Monrovia-March-4-TNR:ArcelorMittal Liberia (AML), the foremost private sector investor, faces mounting frustration due to the persistent theft of rail plates along the Yekepa-Buchanan railroad.

The company has seen relentless attacks by unidentified individuals, resulting in frequent train derailments.

These derailments have at many times crippled the transportation of ore and essential logistics for weeks, depriving the government of vital revenue.

It is believed that people living along the rail covertly remove rail plates at night, selling them for 500LD each, a situation which has recently exacerbated things.

Marcus Wleh, AML’s Head of Sustainability and External Relations, expressed deep frustration during a recent media engagement in Ganta, NIMBA County.

He implored the media to aid in preventing this widespread problem, emphasizing that the rail infrastructure belongs to the government, not ArcelorMittal.

Wleh stressed that as a government asset, the responsibility to protect the rail lies with Liberians.

He cautioned against destroying government property, and highlighted the embarrassment caused by the deteriorating railway situation.

He pointed out, “When the train falls, it’s dismissed as a billion-dollar company. If it were to fall and damage a whole town, it would be the company’s responsibility.”

With many previous reports that acknowledged the involvement of unidentified men in the removal of rail plates, Mr Walsh questioned, “You want to tell me we have gone that low, damaging government property?”

He said AMl is grateful for the government’s awareness of the situation and commended its efforts to find a lasting solution.

However, he emphasized the gravity of the situation, lamenting further, “How much do you sell a rail plate for? I am told it’s sold at 500LD. And you go and damage millions of dollars of property just for 500LD?”

Wleh underscored the interconnectedness of AML’s operations with government revenue generation and poverty reduction.

He urged communities to grasp the importance of protecting the company’s investment, as AML pays social development fees which is crucial for various projects in districts and towns.

“Our communities have to understand that if the company does not produce iron ore and transport it, the government cannot get revenue.

The government makes revenue forecasts, and if it does not realize all its projections, these are some of the reasons,” Wlehexplained.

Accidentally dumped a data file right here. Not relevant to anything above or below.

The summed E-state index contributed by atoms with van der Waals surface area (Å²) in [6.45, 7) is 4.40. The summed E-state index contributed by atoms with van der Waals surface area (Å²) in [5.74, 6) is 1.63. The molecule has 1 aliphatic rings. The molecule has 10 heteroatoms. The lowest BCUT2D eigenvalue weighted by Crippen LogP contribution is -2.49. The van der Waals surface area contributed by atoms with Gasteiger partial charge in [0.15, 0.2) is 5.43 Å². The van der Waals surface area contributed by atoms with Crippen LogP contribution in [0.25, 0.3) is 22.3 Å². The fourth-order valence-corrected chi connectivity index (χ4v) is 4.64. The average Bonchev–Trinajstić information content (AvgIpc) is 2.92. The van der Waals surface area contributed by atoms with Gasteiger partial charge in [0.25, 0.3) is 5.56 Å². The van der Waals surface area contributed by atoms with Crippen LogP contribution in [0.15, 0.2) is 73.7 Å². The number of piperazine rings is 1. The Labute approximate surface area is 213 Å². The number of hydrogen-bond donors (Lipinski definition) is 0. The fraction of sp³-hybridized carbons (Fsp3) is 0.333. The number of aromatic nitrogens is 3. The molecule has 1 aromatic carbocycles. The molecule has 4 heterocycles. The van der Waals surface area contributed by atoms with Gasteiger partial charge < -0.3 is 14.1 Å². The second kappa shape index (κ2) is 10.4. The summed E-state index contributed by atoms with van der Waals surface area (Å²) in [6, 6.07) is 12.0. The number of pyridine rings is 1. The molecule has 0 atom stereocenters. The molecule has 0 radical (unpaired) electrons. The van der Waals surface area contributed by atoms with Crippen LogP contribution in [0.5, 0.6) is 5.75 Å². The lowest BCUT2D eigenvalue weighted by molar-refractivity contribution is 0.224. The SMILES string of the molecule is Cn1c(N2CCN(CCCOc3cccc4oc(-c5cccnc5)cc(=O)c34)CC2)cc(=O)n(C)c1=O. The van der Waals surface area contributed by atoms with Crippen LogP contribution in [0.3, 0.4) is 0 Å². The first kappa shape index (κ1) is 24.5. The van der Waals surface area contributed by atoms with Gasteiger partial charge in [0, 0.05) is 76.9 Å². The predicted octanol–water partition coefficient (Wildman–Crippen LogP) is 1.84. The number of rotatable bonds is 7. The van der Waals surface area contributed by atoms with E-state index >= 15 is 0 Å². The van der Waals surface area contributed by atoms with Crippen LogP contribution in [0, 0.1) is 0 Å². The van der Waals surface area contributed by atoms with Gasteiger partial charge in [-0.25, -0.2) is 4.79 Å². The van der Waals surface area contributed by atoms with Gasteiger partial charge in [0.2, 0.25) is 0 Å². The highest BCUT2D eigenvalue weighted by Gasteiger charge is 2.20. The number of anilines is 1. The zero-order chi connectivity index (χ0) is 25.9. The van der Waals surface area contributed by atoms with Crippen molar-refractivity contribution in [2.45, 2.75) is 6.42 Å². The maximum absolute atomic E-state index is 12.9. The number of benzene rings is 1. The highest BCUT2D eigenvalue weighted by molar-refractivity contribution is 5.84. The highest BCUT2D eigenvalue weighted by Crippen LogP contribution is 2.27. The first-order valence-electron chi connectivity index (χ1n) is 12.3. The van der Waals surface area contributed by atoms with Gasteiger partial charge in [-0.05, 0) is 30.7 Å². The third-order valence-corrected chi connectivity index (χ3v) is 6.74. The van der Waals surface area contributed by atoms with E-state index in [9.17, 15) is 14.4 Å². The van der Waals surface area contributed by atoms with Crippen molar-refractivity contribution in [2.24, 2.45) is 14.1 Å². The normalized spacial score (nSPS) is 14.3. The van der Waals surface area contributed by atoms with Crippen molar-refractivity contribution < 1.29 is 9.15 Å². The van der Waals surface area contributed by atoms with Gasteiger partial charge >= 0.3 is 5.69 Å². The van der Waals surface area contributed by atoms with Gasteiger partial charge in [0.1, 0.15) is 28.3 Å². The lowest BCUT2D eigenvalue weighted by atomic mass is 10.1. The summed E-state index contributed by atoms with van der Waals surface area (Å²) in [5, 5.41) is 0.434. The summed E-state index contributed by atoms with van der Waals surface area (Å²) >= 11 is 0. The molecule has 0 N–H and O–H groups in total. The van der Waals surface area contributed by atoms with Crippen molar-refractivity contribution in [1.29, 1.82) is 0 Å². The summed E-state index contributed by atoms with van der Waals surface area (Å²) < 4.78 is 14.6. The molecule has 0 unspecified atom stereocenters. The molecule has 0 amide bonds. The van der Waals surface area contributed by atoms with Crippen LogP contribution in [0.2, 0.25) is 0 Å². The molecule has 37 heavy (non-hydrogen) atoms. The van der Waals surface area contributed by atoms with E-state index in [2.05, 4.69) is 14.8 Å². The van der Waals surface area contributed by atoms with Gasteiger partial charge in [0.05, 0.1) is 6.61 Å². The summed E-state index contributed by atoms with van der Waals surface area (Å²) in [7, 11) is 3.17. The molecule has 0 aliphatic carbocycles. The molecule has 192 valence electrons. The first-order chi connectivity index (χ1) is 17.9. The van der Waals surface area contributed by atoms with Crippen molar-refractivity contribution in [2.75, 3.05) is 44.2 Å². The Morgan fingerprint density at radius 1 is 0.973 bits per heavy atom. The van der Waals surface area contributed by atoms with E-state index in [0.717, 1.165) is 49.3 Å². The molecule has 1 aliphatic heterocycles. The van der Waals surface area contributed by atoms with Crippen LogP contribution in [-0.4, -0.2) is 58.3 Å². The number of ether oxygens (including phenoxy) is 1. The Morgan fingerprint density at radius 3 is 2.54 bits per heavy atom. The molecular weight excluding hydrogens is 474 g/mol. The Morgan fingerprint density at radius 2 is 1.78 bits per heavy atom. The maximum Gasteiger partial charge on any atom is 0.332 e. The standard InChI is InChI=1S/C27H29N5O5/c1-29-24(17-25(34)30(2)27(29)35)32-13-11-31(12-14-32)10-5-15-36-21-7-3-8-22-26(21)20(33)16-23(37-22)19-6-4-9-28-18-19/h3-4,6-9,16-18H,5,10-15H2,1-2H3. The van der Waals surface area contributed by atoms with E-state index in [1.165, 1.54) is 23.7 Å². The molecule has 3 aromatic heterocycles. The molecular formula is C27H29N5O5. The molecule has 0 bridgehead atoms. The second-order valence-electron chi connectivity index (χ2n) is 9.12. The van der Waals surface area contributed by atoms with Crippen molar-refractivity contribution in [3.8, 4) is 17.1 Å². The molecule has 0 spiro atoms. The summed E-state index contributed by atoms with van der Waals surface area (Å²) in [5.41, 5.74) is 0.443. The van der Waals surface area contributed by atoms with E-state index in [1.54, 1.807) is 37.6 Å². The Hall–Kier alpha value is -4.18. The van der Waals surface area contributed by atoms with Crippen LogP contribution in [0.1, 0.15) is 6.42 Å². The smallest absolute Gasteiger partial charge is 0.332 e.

He implored the press to take up the challenge, using banner headlines to discourage railway damage and stressing, “The railway is not scrap. Take it as a social responsibility.”

ArcelorMittal’s operations, particularly in the production and transportation of iron ore, play a vital role in contributing to the government’s revenue.

The revenue generated by the company, through taxes, fees, and other financial contributions, contributes to the overall economic health of the nation.

This income, in turn, supports various government initiatives, including social development projects aimed at poverty reduction.

Undoubtedly, ArcelorMittal’s operations have a direct impact on the economic well-being of Liberia.

If the company continues to face challenges such as rail theft, which disrupts its ability to transport ore efficiently, it not only affects the company but also hampers the government’s revenue collection.

This, in consequence, can impede the government’s capacity to fund poverty reduction programs and other essential projects in communities.

1 Comment
  1. Charles E. King says


    he govt/company could look into the idea of employing workers from the local villages along he rail path to keep the bushes from around the tracks cleared – and employ some of the locals along the tracks to become inspectors of the tracks and how to identify and report sections of the racks that do not meet the safety standards. Perhaps some variations of this idea if taken into consideration could be expanded, thereby developing a work category that may be particular to our cases in Liberia. Since there are talks about expanding rail services, I think this could be a good time to recruit and train people as “Rail/Tracks Inspectors. This I am sure cost would be a drop in the bucket, rather than Billions of Dollars loss due to theft of track plates and loss of life, Kind Regards

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